His elegantly composed shots drink in the sumptuous sights of international moviemaking: plush screening rooms, swimming pools, the sparkling blue ocean. Perhaps most memorably, Bardot’s radiant blonde Camille, a ravishing yet vulnerable sexpot, is shot in the nude through red, white and blue filters, in the movie’s opening. (That scene was a strip tease the producers demanded, and that Godard and Bardot turned into an ironic/iconic triumph of her sexuality and his cinematic “gaze”).

Camille is the movie’s object of desire and its victim of love. And when Paul loses Camille, his life, we feel, is almost deservedly shattered. The movie resonates with regret over lost romance and squandered lives, showing the exact points at which love dies, could be rescued and is thrown away again.

BB plays Camille, the alienated wife.

BB plays Camille, the alienated wife.

“Contempt” also shows us another kind of threatened passion: love for the cinema of the great auteurs (like Lang), a cinema that seems to be dying along with Camille‘s love for Paul.

Moravia’s novel was said to be inspired his relationship with his wife, novelist Elsa Morante, a goddess of fiction. Godard, retelling the story in pictures, turns Bardot into another kind of deity. She is BB, flesh become art: high priestess of the land of lost chances, the cinema queen of the moving camera and measureless desire.

(In French, with English subtitles. Available to buy at Criterion. It’s also shown from time to time on TCM.)

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Film Noir File: Beautiful young Brando blazes in ‘Waterfront’

The Noir File is FNB’s guide to classic film noir, neo-noir and pre-noir from the schedule of Turner Classic Movies (TCM), which broadcasts them uncut and uninterrupted. The times are Eastern Standard and (Pacific Standard).

PICK OF THE WEEK

On the Waterfront
(1954, Elia Kazan). 8 p.m. (5 p.m.), Saturday, June 7.

Elia Kazan’s socially conscious film noir masterpiece “On the Waterfront” is a touchstone of the American cinema, one of those movies you never forget. This powerhouse social drama, a film loaded with heart, brains and guts, pulls you into the crime-ravaged docks of New York City in the 1950s.

Karl Malden, as the crusading priest, talks with Brando's ex-pug, Terry Malloy.

Karl Malden, as the crusading priest, talks with Brando’s ex-pug, Terry Malloy.

Shot in New Jersey and based on actual events, adapted by writer Budd Schulberg from a series of articles by Malcolm Johnson, the movie portrays an exploited band of longshoremen battling for their rights on a dock run by a corrupt union, gangsters and killers. Kazan, Schulberg and a wonderful ensemble give this story a stinging realism few other films of the ’50s can match.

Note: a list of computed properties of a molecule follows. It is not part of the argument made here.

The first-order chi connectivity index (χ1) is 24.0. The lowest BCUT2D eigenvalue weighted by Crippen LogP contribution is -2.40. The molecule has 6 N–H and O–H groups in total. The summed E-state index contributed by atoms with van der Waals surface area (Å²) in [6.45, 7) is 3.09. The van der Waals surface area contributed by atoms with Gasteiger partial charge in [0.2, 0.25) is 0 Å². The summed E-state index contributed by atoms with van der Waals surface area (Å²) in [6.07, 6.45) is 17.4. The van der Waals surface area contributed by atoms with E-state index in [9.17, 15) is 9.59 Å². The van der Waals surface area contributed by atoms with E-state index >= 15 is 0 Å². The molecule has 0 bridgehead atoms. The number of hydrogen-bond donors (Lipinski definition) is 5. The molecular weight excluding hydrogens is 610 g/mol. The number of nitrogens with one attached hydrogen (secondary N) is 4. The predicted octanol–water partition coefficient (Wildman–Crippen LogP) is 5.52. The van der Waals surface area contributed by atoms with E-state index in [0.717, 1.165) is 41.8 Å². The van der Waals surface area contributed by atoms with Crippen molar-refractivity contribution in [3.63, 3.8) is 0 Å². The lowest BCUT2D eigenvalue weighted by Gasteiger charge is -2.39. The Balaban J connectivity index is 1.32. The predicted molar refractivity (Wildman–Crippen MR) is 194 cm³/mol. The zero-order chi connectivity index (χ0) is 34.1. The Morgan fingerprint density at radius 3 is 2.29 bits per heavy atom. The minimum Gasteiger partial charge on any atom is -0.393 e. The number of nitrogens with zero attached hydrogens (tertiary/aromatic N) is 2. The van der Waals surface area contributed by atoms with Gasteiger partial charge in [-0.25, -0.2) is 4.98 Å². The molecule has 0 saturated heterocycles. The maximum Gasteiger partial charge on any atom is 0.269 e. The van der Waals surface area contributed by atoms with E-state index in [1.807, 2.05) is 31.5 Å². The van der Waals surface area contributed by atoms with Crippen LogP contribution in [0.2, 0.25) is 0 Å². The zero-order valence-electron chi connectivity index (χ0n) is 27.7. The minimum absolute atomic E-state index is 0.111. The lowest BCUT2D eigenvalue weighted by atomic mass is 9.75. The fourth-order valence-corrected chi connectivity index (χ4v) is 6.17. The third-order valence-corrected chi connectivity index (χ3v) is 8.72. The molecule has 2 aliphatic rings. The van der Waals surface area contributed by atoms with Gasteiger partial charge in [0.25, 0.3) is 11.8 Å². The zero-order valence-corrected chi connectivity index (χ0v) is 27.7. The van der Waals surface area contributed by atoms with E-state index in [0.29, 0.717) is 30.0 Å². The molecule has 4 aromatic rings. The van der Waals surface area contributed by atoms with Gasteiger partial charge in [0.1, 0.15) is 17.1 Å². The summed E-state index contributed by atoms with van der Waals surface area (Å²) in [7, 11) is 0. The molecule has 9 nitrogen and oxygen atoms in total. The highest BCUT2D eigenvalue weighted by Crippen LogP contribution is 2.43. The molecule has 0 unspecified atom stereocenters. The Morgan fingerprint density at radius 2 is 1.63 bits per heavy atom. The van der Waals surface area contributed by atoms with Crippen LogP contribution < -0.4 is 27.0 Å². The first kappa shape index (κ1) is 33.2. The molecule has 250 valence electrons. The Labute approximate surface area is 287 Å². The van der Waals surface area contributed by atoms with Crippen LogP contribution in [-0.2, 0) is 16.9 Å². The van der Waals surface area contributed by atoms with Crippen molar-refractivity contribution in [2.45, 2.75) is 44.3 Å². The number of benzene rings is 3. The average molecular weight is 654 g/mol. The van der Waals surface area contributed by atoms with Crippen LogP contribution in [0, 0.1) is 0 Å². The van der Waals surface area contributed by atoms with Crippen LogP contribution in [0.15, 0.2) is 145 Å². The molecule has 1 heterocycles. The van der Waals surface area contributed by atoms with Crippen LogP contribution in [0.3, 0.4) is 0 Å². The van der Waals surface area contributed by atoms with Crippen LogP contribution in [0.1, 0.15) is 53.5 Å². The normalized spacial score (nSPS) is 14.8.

In “Waterfront,” we get a ringside seat at a battle between good and evil, crime and the law. Pitted against the brutal, crooked union-boss, Johnny Friendly (Lee J. Cobb), is an idealistic, courageous priest, Father Barry (Karl Malden), and a washed-up, but eventually heroic ex-boxer, Terry Malloy (Marlon Brando).

Eva Marie Saint and Brando, gorgeously framed by cinematographer Boris Kaufman.

Eva Marie Saint and Brando, gorgeously framed by cinematographer Boris Kaufman.

Among the movie’s other indelible characters: Rod Steiger as Charlie, Terry Malloy’s fancy-dressing mouthpiece-for-the-mob brother, and Eva Marie Saint, in her Oscar-winning movie debut as Edie Doyle, whose brother was murdered by Johnny Friendly’s thugs, and with whom Terry falls in love.

“On the Waterfront” is a knockout on all levels. It has great direction (Kazan), a great tough script (Schulberg), great black-and-white photography (Boris Kaufman), great naturalistic art direction (Richard Day), a great score (Leonard Bernstein), and, most of all, that perfect ensemble cast, with the extraordinary Brando at his youthful peak.

Brando makes every one of his scenes come alive, breathe and bleed, especially when Terry cries out to his brother Charlie (Steiger): “You don’t understand! I coulda had class! I coulda been a contender! I coulda been somebody! Instead of a bum, which is what I am.”

We’ll always remember that electrifying confession of failure and pain in the back of that cab, coming from the young brilliant actor playing the gentle-hearted, beaten-down ex-pug. He moves us so deeply because he was more than a contender; he was the champ. He had more than class; he had genius. He was more than somebody. He was Brando.

You can watch “On the Waterfront” on TCM of course. But if you’re lucky enough to be in Los Angeles this weekend, you can see the film on the big screen at 7:30 p.m., Friday, June 6, at the Los Angeles County Museum of Art. Appearing on stage at that showing, to discuss the movie, will be one of its eight Oscar-winners, Eva Marie Saint.

Thursday, June 5

10 p.m. (7 p.m.): “The Tarnished Angels” (1957, Douglas Sirk).

Dorothy Malone stars as a restless wife; Rock Hudson plays a roving reporter.

Dorothy Malone stars as a restless wife; Rock Hudson plays a roving reporter.

The setting: New Orleans at Mardi Gras. The source: William Faulkner’s novel “Pylon.” Scripted by George Zuckerman, who also penned Sirk’s “Written on the Wind” (1956).